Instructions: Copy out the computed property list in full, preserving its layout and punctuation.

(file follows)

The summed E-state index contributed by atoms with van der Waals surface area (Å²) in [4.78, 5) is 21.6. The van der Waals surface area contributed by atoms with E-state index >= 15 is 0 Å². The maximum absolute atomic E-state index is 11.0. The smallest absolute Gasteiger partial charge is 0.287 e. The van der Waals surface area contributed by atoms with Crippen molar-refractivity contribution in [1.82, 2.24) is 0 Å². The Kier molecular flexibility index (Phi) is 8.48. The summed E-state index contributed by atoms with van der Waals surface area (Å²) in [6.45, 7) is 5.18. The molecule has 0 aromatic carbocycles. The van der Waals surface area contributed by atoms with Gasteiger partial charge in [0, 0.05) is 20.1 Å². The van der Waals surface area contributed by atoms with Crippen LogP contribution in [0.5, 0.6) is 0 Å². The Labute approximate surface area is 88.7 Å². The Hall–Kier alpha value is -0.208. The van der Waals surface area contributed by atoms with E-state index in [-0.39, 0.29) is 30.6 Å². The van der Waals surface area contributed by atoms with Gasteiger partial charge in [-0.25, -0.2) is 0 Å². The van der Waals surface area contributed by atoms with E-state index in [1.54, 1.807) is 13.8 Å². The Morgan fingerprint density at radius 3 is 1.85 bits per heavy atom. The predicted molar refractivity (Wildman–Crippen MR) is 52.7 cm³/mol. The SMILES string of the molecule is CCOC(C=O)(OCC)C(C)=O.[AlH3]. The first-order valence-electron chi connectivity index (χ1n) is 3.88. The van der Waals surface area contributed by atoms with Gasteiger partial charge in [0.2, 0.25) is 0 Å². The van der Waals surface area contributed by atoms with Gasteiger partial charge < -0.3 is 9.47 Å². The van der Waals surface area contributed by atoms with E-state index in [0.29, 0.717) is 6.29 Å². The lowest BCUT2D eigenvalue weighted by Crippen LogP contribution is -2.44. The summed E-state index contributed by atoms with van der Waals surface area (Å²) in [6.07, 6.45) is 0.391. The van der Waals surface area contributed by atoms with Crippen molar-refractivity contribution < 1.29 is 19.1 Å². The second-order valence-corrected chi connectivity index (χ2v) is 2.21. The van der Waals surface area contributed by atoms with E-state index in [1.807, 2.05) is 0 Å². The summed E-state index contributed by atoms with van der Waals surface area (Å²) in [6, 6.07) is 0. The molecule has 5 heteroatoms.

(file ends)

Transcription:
The summed E-state index contributed by atoms with van der Waals surface area (Å²) in [4.78, 5) is 21.6. The van der Waals surface area contributed by atoms with E-state index >= 15 is 0 Å². The maximum absolute atomic E-state index is 11.0. The smallest absolute Gasteiger partial charge is 0.287 e. The van der Waals surface area contributed by atoms with Crippen molar-refractivity contribution in [1.82, 2.24) is 0 Å². The Kier molecular flexibility index (Phi) is 8.48. The summed E-state index contributed by atoms with van der Waals surface area (Å²) in [6.45, 7) is 5.18. The molecule has 0 aromatic carbocycles. The van der Waals surface area contributed by atoms with Gasteiger partial charge in [0, 0.05) is 20.1 Å². The van der Waals surface area contributed by atoms with Crippen LogP contribution in [0.5, 0.6) is 0 Å². The Labute approximate surface area is 88.7 Å². The Hall–Kier alpha value is -0.208. The van der Waals surface area contributed by atoms with E-state index in [-0.39, 0.29) is 30.6 Å². The van der Waals surface area contributed by atoms with Gasteiger partial charge in [-0.25, -0.2) is 0 Å². The van der Waals surface area contributed by atoms with E-state index in [1.54, 1.807) is 13.8 Å². The Morgan fingerprint density at radius 3 is 1.85 bits per heavy atom. The predicted molar refractivity (Wildman–Crippen MR) is 52.7 cm³/mol. The SMILES string of the molecule is CCOC(C=O)(OCC)C(C)=O.[AlH3]. The first-order valence-electron chi connectivity index (χ1n) is 3.88. The van der Waals surface area contributed by atoms with Gasteiger partial charge in [0.2, 0.25) is 0 Å². The van der Waals surface area contributed by atoms with Gasteiger partial charge < -0.3 is 9.47 Å². The van der Waals surface area contributed by atoms with E-state index in [0.29, 0.717) is 6.29 Å². The lowest BCUT2D eigenvalue weighted by Crippen LogP contribution is -2.44. The summed E-state index contributed by atoms with van der Waals surface area (Å²) in [6.07, 6.45) is 0.391. The van der Waals surface area contributed by atoms with Crippen molar-refractivity contribution < 1.29 is 19.1 Å². The second-order valence-corrected chi connectivity index (χ2v) is 2.21. The van der Waals surface area contributed by atoms with E-state index in [1.807, 2.05) is 0 Å². The summed E-state index contributed by atoms with van der Waals surface area (Å²) in [6, 6.07) is 0. The molecule has 5 heteroatoms.